7.6 and 7.6 - these are the Voter Motivation Index scores Constituent Dynamics found in their poll of New York's 24th congressional district - for Democrats and for Republicans, respectively (or not respectively, come to think of it).
These numbers are the same. Should they be?
Here we are in a year when the Democrats have the first reasonable chance in living memory of gaining the congressional seat of the 24th district, when the Republican agenda is at its most exposed and reviled since Watergate, when the Republican President is disapproved of by most voters in the district, when the Democrats have had two frustratingly close yet unsuccessful presidential bids in a row, and when the national Democratic Party is giving unprecedented levels of support.
Democratic motivation to vote should be much, much higher than Republican motivation. It's not. Why?
Let me put out a wild idea for an explanation: It could have something to do with the fact that the Democratic candidate for Congress won the nomination through behind-the-scenes maneuvering, not through an appeal to the voters, has created the impression that he takes the Democratic vote for granted, and in general has been extremely slow and weak in communicating a compelling message to Democratic voters.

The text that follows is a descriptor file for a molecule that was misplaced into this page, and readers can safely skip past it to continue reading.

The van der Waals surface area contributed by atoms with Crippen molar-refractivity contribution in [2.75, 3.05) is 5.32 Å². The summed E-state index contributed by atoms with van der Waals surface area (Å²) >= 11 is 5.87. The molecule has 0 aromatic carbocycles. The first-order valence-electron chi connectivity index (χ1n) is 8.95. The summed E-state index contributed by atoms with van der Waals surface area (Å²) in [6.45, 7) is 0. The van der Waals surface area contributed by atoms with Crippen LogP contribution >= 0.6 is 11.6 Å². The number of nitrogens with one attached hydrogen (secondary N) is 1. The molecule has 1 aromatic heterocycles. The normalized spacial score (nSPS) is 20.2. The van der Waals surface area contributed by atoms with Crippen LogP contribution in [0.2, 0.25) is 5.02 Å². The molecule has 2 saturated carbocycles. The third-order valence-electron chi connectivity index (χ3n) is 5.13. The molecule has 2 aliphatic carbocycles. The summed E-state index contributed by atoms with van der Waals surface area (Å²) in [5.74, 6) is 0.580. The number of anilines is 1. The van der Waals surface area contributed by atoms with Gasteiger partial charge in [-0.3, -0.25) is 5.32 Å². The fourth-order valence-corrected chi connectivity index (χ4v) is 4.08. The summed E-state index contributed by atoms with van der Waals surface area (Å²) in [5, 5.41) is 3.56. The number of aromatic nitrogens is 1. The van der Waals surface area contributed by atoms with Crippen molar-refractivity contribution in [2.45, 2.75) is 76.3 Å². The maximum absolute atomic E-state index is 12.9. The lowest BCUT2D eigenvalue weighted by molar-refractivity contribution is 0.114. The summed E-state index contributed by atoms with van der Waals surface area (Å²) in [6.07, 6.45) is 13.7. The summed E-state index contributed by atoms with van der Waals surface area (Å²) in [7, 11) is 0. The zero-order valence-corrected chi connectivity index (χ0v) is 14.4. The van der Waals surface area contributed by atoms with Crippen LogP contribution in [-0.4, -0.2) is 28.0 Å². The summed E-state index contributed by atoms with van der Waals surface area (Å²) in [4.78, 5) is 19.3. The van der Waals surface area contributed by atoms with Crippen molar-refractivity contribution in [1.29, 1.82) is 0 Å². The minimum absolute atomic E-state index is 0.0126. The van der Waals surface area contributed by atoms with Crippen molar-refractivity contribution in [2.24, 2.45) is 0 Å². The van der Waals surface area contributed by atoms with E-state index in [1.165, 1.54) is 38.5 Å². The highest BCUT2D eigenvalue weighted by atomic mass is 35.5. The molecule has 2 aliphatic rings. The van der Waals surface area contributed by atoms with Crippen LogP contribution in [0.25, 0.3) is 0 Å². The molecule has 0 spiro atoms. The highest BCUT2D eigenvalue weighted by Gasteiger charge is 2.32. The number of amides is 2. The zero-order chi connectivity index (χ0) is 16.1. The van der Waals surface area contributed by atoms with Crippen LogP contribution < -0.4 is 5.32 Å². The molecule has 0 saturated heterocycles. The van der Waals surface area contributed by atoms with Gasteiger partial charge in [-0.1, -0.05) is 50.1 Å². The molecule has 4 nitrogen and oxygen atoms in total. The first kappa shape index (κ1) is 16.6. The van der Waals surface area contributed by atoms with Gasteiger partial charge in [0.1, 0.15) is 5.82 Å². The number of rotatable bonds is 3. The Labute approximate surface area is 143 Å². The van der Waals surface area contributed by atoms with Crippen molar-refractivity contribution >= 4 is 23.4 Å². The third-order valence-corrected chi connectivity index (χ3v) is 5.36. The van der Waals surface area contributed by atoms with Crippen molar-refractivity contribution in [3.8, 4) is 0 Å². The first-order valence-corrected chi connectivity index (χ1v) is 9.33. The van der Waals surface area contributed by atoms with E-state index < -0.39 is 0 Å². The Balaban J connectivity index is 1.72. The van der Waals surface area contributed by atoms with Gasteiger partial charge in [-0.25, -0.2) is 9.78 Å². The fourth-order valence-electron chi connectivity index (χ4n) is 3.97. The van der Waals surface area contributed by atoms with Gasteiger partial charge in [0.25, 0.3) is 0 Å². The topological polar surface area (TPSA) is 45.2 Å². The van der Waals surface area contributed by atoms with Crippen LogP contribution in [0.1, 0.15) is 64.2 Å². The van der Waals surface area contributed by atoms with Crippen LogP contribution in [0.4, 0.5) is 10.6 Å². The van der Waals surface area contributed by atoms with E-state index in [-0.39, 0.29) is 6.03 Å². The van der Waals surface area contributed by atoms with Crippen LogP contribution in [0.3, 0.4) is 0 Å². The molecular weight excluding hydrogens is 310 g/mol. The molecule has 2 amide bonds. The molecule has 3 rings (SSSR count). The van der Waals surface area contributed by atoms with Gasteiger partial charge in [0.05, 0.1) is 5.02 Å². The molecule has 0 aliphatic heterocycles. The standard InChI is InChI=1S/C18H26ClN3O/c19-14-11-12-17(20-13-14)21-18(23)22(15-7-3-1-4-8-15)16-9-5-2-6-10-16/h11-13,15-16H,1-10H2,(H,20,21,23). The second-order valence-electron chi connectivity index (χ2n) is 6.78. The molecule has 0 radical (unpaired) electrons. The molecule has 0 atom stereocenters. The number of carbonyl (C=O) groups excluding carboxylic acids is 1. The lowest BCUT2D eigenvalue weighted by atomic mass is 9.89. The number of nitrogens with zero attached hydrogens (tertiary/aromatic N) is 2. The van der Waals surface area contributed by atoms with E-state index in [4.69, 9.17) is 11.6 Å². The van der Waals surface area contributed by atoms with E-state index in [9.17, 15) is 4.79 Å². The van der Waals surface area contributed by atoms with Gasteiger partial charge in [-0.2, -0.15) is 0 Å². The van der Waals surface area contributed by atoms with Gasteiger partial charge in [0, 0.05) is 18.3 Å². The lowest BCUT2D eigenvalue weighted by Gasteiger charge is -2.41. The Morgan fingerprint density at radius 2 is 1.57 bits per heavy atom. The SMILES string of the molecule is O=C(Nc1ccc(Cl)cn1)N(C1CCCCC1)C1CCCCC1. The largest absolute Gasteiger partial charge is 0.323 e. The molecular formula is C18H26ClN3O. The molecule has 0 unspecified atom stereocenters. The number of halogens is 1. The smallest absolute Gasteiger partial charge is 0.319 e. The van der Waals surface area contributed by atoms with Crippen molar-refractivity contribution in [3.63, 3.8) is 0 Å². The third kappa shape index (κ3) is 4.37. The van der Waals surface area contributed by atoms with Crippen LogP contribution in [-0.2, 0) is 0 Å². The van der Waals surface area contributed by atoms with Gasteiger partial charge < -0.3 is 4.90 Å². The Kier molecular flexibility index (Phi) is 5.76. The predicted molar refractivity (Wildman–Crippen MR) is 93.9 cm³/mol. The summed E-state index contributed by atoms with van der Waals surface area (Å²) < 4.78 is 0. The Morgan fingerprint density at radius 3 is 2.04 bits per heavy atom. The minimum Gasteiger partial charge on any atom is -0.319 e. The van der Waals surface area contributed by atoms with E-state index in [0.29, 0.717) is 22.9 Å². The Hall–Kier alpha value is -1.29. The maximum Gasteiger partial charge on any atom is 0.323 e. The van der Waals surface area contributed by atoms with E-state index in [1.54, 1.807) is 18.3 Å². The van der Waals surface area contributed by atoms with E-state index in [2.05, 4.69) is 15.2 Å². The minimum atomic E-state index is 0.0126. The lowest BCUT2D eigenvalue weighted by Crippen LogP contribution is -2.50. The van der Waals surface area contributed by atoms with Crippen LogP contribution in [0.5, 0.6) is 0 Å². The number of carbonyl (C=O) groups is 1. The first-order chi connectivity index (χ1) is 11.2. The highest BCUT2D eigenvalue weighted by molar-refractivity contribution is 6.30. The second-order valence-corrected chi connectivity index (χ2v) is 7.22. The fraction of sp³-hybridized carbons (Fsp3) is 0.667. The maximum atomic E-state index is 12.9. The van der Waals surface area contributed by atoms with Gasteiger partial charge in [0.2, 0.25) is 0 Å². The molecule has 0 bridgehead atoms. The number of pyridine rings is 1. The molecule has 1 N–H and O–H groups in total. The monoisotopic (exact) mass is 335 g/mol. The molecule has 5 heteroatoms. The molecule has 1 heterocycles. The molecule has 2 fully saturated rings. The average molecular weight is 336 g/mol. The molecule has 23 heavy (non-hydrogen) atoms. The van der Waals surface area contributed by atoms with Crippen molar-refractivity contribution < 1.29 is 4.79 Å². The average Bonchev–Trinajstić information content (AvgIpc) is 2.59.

I know. It's a crazy explanation - especially when it's so easy to blame the Utica Observer-Dispatch for not getting the message out about both candidates in an equitable manner.
Remind me again: Why are we in the position where the Democratic candidate relies upon the whims of newspaper reporters to get out his message?